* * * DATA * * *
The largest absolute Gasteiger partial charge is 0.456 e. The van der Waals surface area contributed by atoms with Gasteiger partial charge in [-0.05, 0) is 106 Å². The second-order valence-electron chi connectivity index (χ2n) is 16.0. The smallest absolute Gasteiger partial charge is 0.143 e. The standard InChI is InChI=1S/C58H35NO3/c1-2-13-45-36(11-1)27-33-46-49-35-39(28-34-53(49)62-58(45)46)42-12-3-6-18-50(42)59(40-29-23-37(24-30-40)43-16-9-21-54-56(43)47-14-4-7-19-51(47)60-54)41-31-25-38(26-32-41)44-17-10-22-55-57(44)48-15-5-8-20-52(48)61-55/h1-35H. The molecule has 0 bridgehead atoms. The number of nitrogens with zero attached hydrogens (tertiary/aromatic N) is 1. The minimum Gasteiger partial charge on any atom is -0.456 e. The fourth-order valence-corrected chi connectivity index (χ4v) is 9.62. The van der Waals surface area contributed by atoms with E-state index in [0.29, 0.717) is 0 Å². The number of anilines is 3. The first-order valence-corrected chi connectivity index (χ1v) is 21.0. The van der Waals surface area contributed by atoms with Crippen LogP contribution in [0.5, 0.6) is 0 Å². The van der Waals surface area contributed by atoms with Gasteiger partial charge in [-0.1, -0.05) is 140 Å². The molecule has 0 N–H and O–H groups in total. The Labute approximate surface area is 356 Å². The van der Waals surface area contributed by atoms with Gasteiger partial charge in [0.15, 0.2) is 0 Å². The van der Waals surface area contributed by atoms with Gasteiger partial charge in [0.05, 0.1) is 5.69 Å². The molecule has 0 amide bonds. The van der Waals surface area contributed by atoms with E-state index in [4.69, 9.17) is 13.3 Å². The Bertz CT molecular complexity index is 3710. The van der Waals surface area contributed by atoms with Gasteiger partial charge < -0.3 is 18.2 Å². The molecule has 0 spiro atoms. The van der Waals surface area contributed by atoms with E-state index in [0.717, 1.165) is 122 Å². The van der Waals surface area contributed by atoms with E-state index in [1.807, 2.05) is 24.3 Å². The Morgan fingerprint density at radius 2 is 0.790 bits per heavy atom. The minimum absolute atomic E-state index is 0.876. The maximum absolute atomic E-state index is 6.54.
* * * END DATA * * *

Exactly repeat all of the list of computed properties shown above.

The largest absolute Gasteiger partial charge is 0.456 e. The van der Waals surface area contributed by atoms with Gasteiger partial charge in [-0.05, 0) is 106 Å². The second-order valence-electron chi connectivity index (χ2n) is 16.0. The smallest absolute Gasteiger partial charge is 0.143 e. The standard InChI is InChI=1S/C58H35NO3/c1-2-13-45-36(11-1)27-33-46-49-35-39(28-34-53(49)62-58(45)46)42-12-3-6-18-50(42)59(40-29-23-37(24-30-40)43-16-9-21-54-56(43)47-14-4-7-19-51(47)60-54)41-31-25-38(26-32-41)44-17-10-22-55-57(44)48-15-5-8-20-52(48)61-55/h1-35H. The molecule has 0 bridgehead atoms. The number of nitrogens with zero attached hydrogens (tertiary/aromatic N) is 1. The minimum Gasteiger partial charge on any atom is -0.456 e. The fourth-order valence-corrected chi connectivity index (χ4v) is 9.62. The van der Waals surface area contributed by atoms with E-state index in [0.29, 0.717) is 0 Å². The number of anilines is 3. The first-order valence-corrected chi connectivity index (χ1v) is 21.0. The van der Waals surface area contributed by atoms with Crippen LogP contribution in [0.5, 0.6) is 0 Å². The van der Waals surface area contributed by atoms with Gasteiger partial charge in [-0.1, -0.05) is 140 Å². The molecule has 0 N–H and O–H groups in total. The Labute approximate surface area is 356 Å². The van der Waals surface area contributed by atoms with Gasteiger partial charge in [0.15, 0.2) is 0 Å². The van der Waals surface area contributed by atoms with Gasteiger partial charge in [0.05, 0.1) is 5.69 Å². The molecule has 0 amide bonds. The van der Waals surface area contributed by atoms with E-state index in [4.69, 9.17) is 13.3 Å². The Bertz CT molecular complexity index is 3710. The van der Waals surface area contributed by atoms with Gasteiger partial charge < -0.3 is 18.2 Å². The molecule has 0 spiro atoms. The van der Waals surface area contributed by atoms with E-state index in [0.717, 1.165) is 122 Å². The van der Waals surface area contributed by atoms with E-state index in [1.807, 2.05) is 24.3 Å². The Morgan fingerprint density at radius 2 is 0.790 bits per heavy atom. The minimum absolute atomic E-state index is 0.876. The maximum absolute atomic E-state index is 6.54.